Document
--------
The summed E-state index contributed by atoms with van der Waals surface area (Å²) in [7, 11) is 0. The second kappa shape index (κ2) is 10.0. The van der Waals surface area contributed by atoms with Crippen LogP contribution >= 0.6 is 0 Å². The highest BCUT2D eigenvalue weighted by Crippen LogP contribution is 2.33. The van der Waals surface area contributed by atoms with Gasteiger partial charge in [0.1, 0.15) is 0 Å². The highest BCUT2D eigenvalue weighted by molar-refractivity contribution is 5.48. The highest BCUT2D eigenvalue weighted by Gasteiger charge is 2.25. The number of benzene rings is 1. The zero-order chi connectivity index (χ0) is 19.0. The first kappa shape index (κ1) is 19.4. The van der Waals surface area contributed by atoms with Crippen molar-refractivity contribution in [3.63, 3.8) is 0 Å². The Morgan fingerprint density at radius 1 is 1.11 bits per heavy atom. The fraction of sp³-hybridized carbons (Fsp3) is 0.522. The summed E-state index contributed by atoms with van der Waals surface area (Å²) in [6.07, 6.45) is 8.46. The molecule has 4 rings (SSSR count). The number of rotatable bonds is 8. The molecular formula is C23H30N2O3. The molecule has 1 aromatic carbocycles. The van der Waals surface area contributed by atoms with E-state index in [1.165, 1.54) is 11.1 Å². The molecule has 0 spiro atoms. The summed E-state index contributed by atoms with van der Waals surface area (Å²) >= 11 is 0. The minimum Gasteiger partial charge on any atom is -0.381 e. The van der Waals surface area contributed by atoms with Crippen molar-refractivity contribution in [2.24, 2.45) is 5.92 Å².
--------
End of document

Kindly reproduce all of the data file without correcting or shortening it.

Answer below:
The summed E-state index contributed by atoms with van der Waals surface area (Å²) in [7, 11) is 0. The second kappa shape index (κ2) is 10.0. The van der Waals surface area contributed by atoms with Crippen LogP contribution >= 0.6 is 0 Å². The highest BCUT2D eigenvalue weighted by Crippen LogP contribution is 2.33. The van der Waals surface area contributed by atoms with Gasteiger partial charge in [0.1, 0.15) is 0 Å². The highest BCUT2D eigenvalue weighted by molar-refractivity contribution is 5.48. The highest BCUT2D eigenvalue weighted by Gasteiger charge is 2.25. The number of benzene rings is 1. The zero-order chi connectivity index (χ0) is 19.0. The first kappa shape index (κ1) is 19.4. The van der Waals surface area contributed by atoms with Crippen molar-refractivity contribution in [3.63, 3.8) is 0 Å². The Morgan fingerprint density at radius 1 is 1.11 bits per heavy atom. The fraction of sp³-hybridized carbons (Fsp3) is 0.522. The summed E-state index contributed by atoms with van der Waals surface area (Å²) in [6.07, 6.45) is 8.46. The molecule has 4 rings (SSSR count). The number of rotatable bonds is 8. The molecular formula is C23H30N2O3. The molecule has 1 aromatic carbocycles. The van der Waals surface area contributed by atoms with E-state index in [1.165, 1.54) is 11.1 Å². The molecule has 0 spiro atoms. The summed E-state index contributed by atoms with van der Waals surface area (Å²) >= 11 is 0. The minimum Gasteiger partial charge on any atom is -0.381 e. The van der Waals surface area contributed by atoms with Crippen molar-refractivity contribution in [2.24, 2.45) is 5.92 Å².